News

by CleanTechnica,

Cody Friesen and his team at Zero Mass Water are looking to the future and in that future, they see water being the most precious resource for humans on this planet. A planet that’s warming as a result of catastrophic climate change only exasperates the current challenges with water. Developed nations suffer from broken infrastructure […]

by Business Insider,

The United Nations estimated that 2.1 billion people live without safe drinking water in their homes — a situation with severe health implications that can also limit economic prosperity. Citizens with access to clean water have a better chance of escaping poverty, fending off disease, and pursuing an education. The panel arrays, known as Source, use sunlight to harvest […]

by Zero Mass Water,

How do we fully digitize and perfect the drinking water experience? Zero Mass Water’s new sensor lets you know the quality of your water with confidence. Today at CES 2019, Zero Mass Water announced a new addition to its SOURCE sensor suite, called SOURCE Informed (SI), that brings real-time water-quality knowledge and automated optimization features […]

by Avnet,

In partnership with Arizona State University (ASU) and Avnet, Zero Mass Water is proud to host the ASU Innovation Open. Much like athletes hone their skills and train to compete, entrepreneurs prepare their technologies and companies for the market. The ASU Innovation Open puts multidisciplinary teams through rigorous preparation with semi-finalists and finalists working closely […]

by BBC,

“Around the world, approximately 2.1 billion people don’t have access to clean drinking water. In the African continent alone, women and girls spend 40 billion hours collecting water each year. Everyone experiences water stress, at best case it’s expensive and inconvenient – at worst it is fatal,” says Cody Friesen, CEO of water technology company […]

by Inc.,

Zero Mass Water uses some nifty science to squeeze potable water from the air. Founder Cody Friesen, a materials scientist and associate professor at Arizona State University, spent nearly seven years developing the SOURCE Hydropanel. Using solar power, a single system can produce enough drinking water for two to three people each day–even in desert […]

by NBC News Portland,

Special solar panels are turning air into drinking water. Instead of producing electricity for the building, the panels produce drinking water by pulling moisture out of the air.   Here’s how the panels work: Air is drawn into the unit. The solar panel in the center produces heat. That heat creates a water vapor that is […]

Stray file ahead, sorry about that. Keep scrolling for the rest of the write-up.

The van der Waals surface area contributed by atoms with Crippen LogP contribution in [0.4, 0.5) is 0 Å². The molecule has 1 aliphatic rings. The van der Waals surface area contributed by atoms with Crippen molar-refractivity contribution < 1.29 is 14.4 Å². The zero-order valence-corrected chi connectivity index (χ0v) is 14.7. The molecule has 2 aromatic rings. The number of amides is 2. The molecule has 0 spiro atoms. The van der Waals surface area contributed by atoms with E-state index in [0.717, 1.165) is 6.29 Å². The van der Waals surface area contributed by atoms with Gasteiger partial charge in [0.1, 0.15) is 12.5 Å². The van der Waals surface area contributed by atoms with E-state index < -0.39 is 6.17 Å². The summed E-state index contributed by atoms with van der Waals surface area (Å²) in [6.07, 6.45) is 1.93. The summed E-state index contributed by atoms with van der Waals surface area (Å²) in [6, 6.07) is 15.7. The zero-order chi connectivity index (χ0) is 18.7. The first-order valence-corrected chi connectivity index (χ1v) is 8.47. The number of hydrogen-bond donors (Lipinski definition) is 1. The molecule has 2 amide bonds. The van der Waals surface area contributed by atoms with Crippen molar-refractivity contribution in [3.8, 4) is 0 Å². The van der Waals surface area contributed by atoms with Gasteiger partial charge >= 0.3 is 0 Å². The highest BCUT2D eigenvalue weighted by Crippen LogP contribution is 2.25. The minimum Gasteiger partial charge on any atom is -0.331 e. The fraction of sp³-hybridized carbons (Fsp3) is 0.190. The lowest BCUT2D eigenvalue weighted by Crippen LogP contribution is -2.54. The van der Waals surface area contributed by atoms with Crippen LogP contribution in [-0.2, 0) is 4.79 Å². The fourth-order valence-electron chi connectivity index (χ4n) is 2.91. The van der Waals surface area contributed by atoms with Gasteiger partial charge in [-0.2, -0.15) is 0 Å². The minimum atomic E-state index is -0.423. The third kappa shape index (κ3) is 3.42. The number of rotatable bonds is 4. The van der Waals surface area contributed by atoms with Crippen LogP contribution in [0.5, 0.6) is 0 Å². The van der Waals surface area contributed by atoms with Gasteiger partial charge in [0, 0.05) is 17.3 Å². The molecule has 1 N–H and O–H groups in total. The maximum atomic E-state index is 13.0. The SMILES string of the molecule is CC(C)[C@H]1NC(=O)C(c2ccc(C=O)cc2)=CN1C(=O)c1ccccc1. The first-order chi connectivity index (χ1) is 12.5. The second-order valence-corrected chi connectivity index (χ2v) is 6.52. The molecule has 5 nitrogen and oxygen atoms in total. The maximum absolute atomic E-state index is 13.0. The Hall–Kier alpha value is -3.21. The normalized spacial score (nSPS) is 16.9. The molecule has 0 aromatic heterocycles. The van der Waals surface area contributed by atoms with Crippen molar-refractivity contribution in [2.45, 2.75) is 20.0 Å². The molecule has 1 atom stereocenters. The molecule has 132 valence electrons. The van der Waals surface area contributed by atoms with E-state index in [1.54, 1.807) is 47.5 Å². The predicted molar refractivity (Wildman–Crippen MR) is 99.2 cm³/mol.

by NBN News,

It was a hive of activity on day-two of AgQuip. Thousands of people came to see some of the newest technologies on the market, and recognize the achievements of the region’s top farmers. Copyright to: NBN News

by TenPlay News,

As the worst drought in a century continues, spare a thought for the many Australians who live in towns that now have no water, apart from whatever they can truck in. Copyright to: TenPlay Channel Ten News Australia

by Business Insider,

Around the world, approximately 2.1 billion people do not have immediate access to clean drinking water. A startup called Zero Mass Water aims to make clean water easily accessible to more people around the world. In 2015, it launched its first product, Source — a solar panel array that harvests and filters water from vapor […]

by Inc.,

“When the power cut out at the Consumer Electronics Show -the world’s biggest annual tech show in Las Vegas- for nearly two hours on Wednesday, most demonstrators were out of luck. But not Zero Mass Water. The startup, which relies on solar energy, was set up outside under the bright Nevada sun. So while hordes of attendees tried […]

by ADB News,

“The Government of Vanuatu appreciates the support of its partners, ADB and ZMW, in this truly remarkable pilot project,” said Mr. Nirua who led the commissioning ceremony. “This technology fills a critical gap in providing safe drinking water to the Petros school community and we hope this pilot may be extended beyond the education sector.” […]